[2] To execute a C program, you first need to compile it by following this (simple) step:

Code:
gcc sourceProgramName.c
or

Code:
gcc -o outPutFileNameOfProgram sourceProgramName.c
The -o option says that the output file which is generated by gcc is to be named as per your choice and not to use the default output file name: a.out

The output file should have x permission already set for it. If not, then do this:

Code:
chmod +x outPutFileNameOfProgram
or

Code:
chmod +x a.out
Now, you can execute the C program by simply typing:

Code:
./outPutFileNameOfProgram
or
Code:
./a.out
If your current directory is included in the PATH variable or you are placing your source program files in a bin directory which is included in the PATH variable then you can directly type the name of your output program name without the leading ./ as done earlier.

IMPORTANT:

You need to prefix a file / directory name with a dot (.) to make it hidden under a Unix / Linux OS.

You would not need to open a file in order to delete it in C. Check your C program and experiment with it, however.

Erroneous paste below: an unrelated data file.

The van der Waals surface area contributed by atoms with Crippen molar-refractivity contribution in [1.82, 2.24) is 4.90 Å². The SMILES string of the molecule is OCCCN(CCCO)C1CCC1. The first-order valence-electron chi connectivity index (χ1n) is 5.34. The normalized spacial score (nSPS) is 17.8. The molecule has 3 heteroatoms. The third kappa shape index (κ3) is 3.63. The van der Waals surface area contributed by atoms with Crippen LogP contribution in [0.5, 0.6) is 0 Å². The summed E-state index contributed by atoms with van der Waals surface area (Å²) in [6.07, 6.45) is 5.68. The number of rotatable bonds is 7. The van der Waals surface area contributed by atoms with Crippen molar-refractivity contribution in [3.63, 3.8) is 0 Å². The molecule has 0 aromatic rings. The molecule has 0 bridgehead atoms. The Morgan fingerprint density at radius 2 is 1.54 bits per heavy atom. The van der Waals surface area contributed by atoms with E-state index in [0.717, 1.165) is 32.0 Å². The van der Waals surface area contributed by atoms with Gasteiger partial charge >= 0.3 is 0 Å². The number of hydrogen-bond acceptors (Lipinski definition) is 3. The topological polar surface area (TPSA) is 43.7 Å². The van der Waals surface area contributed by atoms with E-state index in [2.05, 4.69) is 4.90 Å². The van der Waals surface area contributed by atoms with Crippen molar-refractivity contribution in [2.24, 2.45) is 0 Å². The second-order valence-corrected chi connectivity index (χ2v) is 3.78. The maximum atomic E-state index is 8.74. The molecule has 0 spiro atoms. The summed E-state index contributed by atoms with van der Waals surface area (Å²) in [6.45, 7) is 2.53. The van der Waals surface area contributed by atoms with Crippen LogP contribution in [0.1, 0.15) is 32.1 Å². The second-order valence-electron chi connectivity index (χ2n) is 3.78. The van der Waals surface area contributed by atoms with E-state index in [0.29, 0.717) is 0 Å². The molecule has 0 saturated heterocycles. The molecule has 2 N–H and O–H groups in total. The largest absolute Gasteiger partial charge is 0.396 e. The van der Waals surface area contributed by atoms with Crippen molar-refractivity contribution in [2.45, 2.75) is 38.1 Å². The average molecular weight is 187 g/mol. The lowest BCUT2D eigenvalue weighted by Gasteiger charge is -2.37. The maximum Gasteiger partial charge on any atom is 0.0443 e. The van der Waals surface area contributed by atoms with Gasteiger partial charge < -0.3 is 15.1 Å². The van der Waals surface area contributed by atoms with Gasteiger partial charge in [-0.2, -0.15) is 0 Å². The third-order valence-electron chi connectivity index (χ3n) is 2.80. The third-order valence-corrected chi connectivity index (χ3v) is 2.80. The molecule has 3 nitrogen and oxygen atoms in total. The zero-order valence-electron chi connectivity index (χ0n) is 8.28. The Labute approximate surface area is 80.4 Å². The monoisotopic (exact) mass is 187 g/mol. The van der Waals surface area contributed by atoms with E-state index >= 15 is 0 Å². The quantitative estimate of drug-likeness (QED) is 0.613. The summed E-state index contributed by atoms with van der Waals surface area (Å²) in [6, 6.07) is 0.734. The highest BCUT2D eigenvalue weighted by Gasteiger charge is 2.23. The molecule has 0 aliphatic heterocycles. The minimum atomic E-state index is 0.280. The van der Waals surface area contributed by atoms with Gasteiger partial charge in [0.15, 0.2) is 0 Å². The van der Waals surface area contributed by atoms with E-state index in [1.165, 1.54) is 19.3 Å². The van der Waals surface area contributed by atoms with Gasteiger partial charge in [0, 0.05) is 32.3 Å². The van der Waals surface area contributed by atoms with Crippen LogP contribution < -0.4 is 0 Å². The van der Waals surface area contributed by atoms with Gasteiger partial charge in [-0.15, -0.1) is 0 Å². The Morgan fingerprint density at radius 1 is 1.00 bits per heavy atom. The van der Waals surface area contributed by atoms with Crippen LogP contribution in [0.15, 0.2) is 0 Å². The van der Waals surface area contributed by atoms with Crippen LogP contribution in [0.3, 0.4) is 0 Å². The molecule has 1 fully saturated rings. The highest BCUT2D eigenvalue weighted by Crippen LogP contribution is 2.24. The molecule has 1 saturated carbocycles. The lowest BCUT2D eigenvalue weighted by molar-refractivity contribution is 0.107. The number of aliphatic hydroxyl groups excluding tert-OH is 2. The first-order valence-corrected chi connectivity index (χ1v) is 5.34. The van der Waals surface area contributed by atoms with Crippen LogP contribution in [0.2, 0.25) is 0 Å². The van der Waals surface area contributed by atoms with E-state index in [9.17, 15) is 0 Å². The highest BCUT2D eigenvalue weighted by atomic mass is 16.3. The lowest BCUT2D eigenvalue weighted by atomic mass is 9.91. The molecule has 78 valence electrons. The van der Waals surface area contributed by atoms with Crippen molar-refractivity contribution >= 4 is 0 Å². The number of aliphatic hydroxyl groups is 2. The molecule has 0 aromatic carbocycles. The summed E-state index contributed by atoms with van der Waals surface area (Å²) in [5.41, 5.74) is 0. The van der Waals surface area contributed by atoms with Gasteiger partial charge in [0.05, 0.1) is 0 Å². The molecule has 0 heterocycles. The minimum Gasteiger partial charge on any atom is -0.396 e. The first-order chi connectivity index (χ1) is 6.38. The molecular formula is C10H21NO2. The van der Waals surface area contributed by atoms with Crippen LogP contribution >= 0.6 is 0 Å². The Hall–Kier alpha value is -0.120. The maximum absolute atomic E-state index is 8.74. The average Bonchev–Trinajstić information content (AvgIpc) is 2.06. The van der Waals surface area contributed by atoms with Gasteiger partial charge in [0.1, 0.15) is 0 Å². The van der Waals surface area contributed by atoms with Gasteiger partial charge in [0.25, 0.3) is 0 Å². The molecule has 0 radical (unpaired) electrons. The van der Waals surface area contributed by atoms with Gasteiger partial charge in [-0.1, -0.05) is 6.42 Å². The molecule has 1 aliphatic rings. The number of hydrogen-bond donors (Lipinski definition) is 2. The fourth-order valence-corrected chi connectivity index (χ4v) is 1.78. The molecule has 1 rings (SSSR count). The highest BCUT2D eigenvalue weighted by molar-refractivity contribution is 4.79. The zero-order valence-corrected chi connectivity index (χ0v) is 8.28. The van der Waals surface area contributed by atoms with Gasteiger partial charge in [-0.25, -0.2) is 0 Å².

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Old 02-01-2011, 10:15 AM   #5
acid_kewpie
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Quote:
Originally Posted by devUnix View Post
[1] That is a C program.
No its not. It's an excerpt of c code, it can't be run by itself, so compiling it will be pointless / impossible.
 
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Old 02-01-2011, 10:22 AM   #6
Samotnik
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It's C code. How to execute this, read e.g. K&R, or any other book of C language.

By the way, how are you going to access this hidden data? This code simply deletes file, as rm does. So if any other program will eventually need this files' space... All your "hidden" data will be lost.
 
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Old 02-01-2011, 10:25 AM   #7
i92guboj
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It could be compiled if you modify the beginning this way:

Code:
#include<stdio.h>
void foo(void) {
With "gcc -o foo.o -c foo.c", the resulting object file (foo.o) will be useless for you, nonetheless.
 
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Old 02-01-2011, 10:30 AM   #8
Soji Antony
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Thank you all for posting the solution.
 
Old 02-03-2011, 01:04 PM   #9
devUnix
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A C Program to Rename File Names in Unix

Antony,


I thought I would write a complete C program for you. Here it is:

The source file name as I have used is:

Code:
-bash-2.05b# cat hideIt.c
Here are the contents of the above C program:

Code:
#include <stdio.h>
int main(int argc, char *argv[]){

        int count = 1;
        char cmd[255];

        if(argc < 2){
                exit(1);